The benefits of a corporation include protecting the shareholders from business debts and responsibilities in most cases. Unlike the business options previously discussed, a corporation’s creditors may not seek to collect debts from the owners of the corporation. However, owners of a new corporation may be required by financial institutions to give personal financial assurances in order to receive funding. There is continuity of a corporate business regardless of individual shareholder status. Even if several shareholders sell their shares in a business or a principal stockholder dies, the corporation’s existence is not affected. Also, a corporation may sell stock or shares in its business to raise capital. Corporations may have several types of stocks or shares available, such as voting shares and nonvoting shares.

The drawbacks of a corporation include double taxation. The corporation files its own tax returns and pays taxes on its profits before paying dividends to the shareholders. When the shareholders receive the dividends, these profits must be included on their individual federal tax returns.

S Corporation

An S corporation derives its name from a section of the Internal Revenue Code. Under Subchapter S of the Code, a corporation that meets certain requirements may be treated as a corporation for liability purposes but treated as a partnership for taxation purposes. Shareholders of an S corporation receive limited liability protection, and their profits from the business are included on their individual federal income tax returns. Although Texas does not have an income tax, corporations, including S corporations, are subject to a franchise tax that operates as a form of income tax. A corporation that is treated as an S corporation for federal tax purposes may receive similar treatment in the calculation of its franchise tax in Texas.

The requirements of an S corporation include:

No more than 35 shareholders

Shareholders must be natural persons (not corporations or partnerships)

Shareholders cannot be nonresident aliens

One class of stock
After a business has incorporated, all shareholders must consent to Subchapter S treatment. The election to be treated as an S corporation must be filed with the Internal Revenue Service in a timely manner.


A franchise is a method of selling and distributing goods and services. Franchises are available for many types of ventures. A franchise, unlike the options previously discussed, is not a form of business organization. A franchise is an arrangement between at least two parties, in which one party pays the other a fee for the right to engage in a particular business venture. Franchises are regulated by the Federal Trade Commission and the Texas Secretary of State. Franchises are discussed further in the Franchise & Dealership Law Chapter.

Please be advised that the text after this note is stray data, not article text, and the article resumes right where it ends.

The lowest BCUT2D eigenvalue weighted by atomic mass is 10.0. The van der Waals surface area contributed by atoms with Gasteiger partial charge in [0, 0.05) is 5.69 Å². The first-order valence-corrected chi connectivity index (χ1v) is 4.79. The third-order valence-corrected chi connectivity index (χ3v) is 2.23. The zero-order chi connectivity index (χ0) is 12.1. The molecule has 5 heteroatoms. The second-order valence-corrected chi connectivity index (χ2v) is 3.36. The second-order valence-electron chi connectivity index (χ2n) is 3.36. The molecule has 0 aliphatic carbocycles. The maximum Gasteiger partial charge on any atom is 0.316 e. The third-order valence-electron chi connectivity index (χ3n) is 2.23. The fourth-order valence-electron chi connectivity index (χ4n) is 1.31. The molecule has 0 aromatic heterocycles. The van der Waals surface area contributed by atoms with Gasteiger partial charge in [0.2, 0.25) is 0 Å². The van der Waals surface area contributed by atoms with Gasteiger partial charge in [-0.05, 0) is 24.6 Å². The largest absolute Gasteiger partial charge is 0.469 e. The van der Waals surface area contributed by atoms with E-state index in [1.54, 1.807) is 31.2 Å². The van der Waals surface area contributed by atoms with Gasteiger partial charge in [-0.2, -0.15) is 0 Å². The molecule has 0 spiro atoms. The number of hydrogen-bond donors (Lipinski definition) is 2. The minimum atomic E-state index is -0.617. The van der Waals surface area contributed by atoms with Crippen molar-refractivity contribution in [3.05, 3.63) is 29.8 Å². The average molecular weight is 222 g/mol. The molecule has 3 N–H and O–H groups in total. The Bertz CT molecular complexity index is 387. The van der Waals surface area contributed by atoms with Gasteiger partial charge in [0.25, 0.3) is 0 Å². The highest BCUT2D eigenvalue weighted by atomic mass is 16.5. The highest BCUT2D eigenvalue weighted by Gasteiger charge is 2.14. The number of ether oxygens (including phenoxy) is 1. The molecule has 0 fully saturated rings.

General Business Issues

As previously mentioned, there are a number of issues that impact businesses, whether sole proprietorships or corporations. The following discussion summarizes the most common of these issues.

Name Registration

Texas law requires that any entity regularly doing business in Texas under an assumed name must file an assumed name certificate with the Secretary of State and the county clerk of the county in which the company has its registered office or its principal place of business. A business owner also must submit the proper fees. The certificate must be executed by an officer, general partner, member or other authorized representative of the business and is valid for up to ten years. Requirements for partnerships, corporations and limited liability companies are similar, but there may be additional restrictions. These can be found in the Closely Held Business Law and Publicly Held Corporations Law Chapters.

Tax Identification Numbers

A business in Texas must obtain a federal employer identification number. This identification number is the equivalent of a social security number for individuals. While sole proprietors without employees generally use their social security numbers, other businesses file Form SS-4 with the Internal Revenue Service.

A business with employees also must register with the Texas Employment Commission. The Commission assigns each business an account number.

A business that sells goods or services must obtain a seller’s permit. This permit can be obtained by filing an application with the Comptroller of Public Accounts.


A business operating in Texas also may have to obtain federal, state, or local licenses. Businesspersons must determine which licenses and permits are required before beginning their venture.


For information on forming or registering a corporation or limited partnership, contact the Texas Secretary of State, P.O. Box 13697, Austin, TX 78711, Statutory Documents Division, (512) 463-5551, or Corporation Division, (512) 463-5586.

For tax forms and information on various forms of business, contact the Texas Comptroller of Public Accounts, 111 East 17th Street, Austin, TX 78711, (800) 252-5555. Federal tax forms are available from the Internal Revenue Service, (800) 829-1040.

New businesses with employees should contact the Texas Employment Commission, 101 East 15th Street, Austin, TX 78778, (512) 463-2731, TDD (800) 735-2989.

There is a variety of information generally available on starting a new business. Two useful resources are:

Volunteer Lawyers for the Arts, How to Form a Nonprofit Corporation (available from Nolo Press by sending $39.95 plus $5.00 shipping and handling to VLA, Publications, 1 53rd Street East, New York, NY 10022).

Volunteer Lawyers for the Arts, The Partnership Book: How to Write a Partnership Agreement (available from Nolo Press by sending $24.95 plus $4.00 shipping and handling to VLA, Publications, 1 53rd Street East, New York, NY